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Renowned Syria activist Raed Fares assassinated in Idlib Open in fullscreen

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Renowned Syria activist Raed Fares assassinated in Idlib

Fares founded Fresh FM in 2013 to counter "fundamentalist narratives" in Idlib [Twitter]

Date of publication: 23 November, 2018

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Raed Fares, famous for often humorous anti-Assad banners in Kafranbel, was killed by unknown assailants Friday along with fellow activist Hamoud Jnaid.
Syria activist Raed Fares, described as an "iconic figure of the original revolution" was gunned down Friday in the rebel bastion of Idlib.

He was shot dead along with activist Hamoud Jnaid "by unknown assailants riding in a van in the town of Kafranbel", their radio station Fresh Radio and a war monitor reported.

Throughout Syria's seven-year uprising, Fares has been known for his often humorous signs in English and Arabic criticising President Bashar al-Assad's regime.

In tributes posted online, he was described as a "true hero" who "stood against any authoritarianism".

Fares founded Fresh Radio in 2013 to counter "fundamentalist narratives" in Idlib, he has said, after which he was repeatedly targeted by armed groups.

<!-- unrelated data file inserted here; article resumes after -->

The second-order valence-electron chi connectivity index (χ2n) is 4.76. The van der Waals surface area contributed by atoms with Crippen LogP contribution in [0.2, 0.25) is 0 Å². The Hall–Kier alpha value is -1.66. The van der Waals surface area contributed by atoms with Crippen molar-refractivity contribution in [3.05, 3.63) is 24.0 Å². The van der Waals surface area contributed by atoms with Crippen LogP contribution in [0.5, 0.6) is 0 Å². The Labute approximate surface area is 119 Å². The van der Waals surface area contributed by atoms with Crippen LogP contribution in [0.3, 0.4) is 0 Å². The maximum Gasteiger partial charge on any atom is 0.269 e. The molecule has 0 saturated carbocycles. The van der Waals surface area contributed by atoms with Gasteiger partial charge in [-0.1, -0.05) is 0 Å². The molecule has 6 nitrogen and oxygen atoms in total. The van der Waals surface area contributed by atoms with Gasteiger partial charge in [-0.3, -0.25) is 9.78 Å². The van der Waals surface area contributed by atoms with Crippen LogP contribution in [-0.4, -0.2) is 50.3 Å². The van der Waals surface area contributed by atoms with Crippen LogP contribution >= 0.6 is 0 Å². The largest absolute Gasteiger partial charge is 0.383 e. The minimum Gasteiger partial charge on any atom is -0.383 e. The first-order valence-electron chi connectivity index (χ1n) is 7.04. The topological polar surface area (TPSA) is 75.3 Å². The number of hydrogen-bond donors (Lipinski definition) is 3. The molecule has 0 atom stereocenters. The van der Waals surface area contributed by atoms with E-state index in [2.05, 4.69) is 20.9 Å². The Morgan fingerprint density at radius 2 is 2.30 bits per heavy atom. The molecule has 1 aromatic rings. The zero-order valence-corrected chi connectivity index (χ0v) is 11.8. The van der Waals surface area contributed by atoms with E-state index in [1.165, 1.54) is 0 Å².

IS militants raided the radio's offices on several occasions, but it was also bombarded by regime forces, he wrote in an op-ed for the Washington Times in June.

"In 2014, I almost lost my life when two armed men opened fire at me and shot me in the chest," he said.

"I was abducted four times by Al-Qaeda militants and released a few days later after being tortured."

Jnaid, who also worked at the radio, was an advocate for freedom of expression and the rule of law.

"I want freedom of opinion. I want to be able to speak and not be scared," he said in a video posted on Facebook earlier this year. 

The Syrian Observatory for Human Rights, a Britain-based war monitor, said the two men died of their wounds from the attack, for which there was no immediate claim of responsibility.

More than half of Idlib and the surrounding region is controlled by Hayat Tahrir al-Sham, an alliance led by jihadists of Syria's former al-Qaeda affiliate, while most of the rest is held by pro-Turkey rebels.

The Islamic State (IS) group also has a presence in the province.

Targeted killings and kidnappings have for months plagued Idlib, with angry residents blaming all sides.

A September deal between regime ally Russia and rebel backer Turkey held off a major regime assault to retake Idlib.

But a buffer zone has yet to be implemented around the region, as stipulated by the deal, after jihadists refused to withdraw from a planned demilitarised area by mid-October.

Syria's civil war has killed more than 360,000 people and sent millions fleeing from their homes since it started in 2011 with the regime's brutal repression of popular protests.

It has since evolved into a complex conflict involving world powers and jihadists.

Here are a selection of tributes paid to Fares and Jnaid: 

Agencies contributed to this report.

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